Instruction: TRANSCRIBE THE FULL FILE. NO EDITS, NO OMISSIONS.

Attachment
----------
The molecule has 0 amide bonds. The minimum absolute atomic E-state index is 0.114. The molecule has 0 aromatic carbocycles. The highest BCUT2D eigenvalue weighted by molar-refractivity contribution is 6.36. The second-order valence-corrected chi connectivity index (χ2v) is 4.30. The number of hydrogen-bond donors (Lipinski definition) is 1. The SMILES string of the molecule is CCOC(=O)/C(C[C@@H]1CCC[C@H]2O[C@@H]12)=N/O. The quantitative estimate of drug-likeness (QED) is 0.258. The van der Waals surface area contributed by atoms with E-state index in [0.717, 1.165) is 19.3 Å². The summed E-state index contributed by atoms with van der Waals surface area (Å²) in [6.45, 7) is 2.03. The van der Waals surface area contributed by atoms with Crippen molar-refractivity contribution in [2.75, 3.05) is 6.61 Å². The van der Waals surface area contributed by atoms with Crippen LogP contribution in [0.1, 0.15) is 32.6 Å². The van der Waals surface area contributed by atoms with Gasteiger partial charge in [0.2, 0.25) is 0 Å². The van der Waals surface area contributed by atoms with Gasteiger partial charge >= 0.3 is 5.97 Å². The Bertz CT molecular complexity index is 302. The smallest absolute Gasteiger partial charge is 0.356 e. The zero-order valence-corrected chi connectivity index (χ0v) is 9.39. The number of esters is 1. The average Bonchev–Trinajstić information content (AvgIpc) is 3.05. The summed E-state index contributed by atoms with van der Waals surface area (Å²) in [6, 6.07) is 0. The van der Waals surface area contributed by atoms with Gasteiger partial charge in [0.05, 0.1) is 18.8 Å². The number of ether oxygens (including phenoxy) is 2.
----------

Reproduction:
The molecule has 0 amide bonds. The minimum absolute atomic E-state index is 0.114. The molecule has 0 aromatic carbocycles. The highest BCUT2D eigenvalue weighted by molar-refractivity contribution is 6.36. The second-order valence-corrected chi connectivity index (χ2v) is 4.30. The number of hydrogen-bond donors (Lipinski definition) is 1. The SMILES string of the molecule is CCOC(=O)/C(C[C@@H]1CCC[C@H]2O[C@@H]12)=N/O. The quantitative estimate of drug-likeness (QED) is 0.258. The van der Waals surface area contributed by atoms with E-state index in [0.717, 1.165) is 19.3 Å². The summed E-state index contributed by atoms with van der Waals surface area (Å²) in [6.45, 7) is 2.03. The van der Waals surface area contributed by atoms with Crippen molar-refractivity contribution in [2.75, 3.05) is 6.61 Å². The van der Waals surface area contributed by atoms with Crippen LogP contribution in [0.1, 0.15) is 32.6 Å². The van der Waals surface area contributed by atoms with Gasteiger partial charge in [0.2, 0.25) is 0 Å². The van der Waals surface area contributed by atoms with Gasteiger partial charge >= 0.3 is 5.97 Å². The Bertz CT molecular complexity index is 302. The smallest absolute Gasteiger partial charge is 0.356 e. The zero-order valence-corrected chi connectivity index (χ0v) is 9.39. The number of esters is 1. The average Bonchev–Trinajstić information content (AvgIpc) is 3.05. The summed E-state index contributed by atoms with van der Waals surface area (Å²) in [6, 6.07) is 0. The van der Waals surface area contributed by atoms with Gasteiger partial charge in [0.05, 0.1) is 18.8 Å². The number of ether oxygens (including phenoxy) is 2.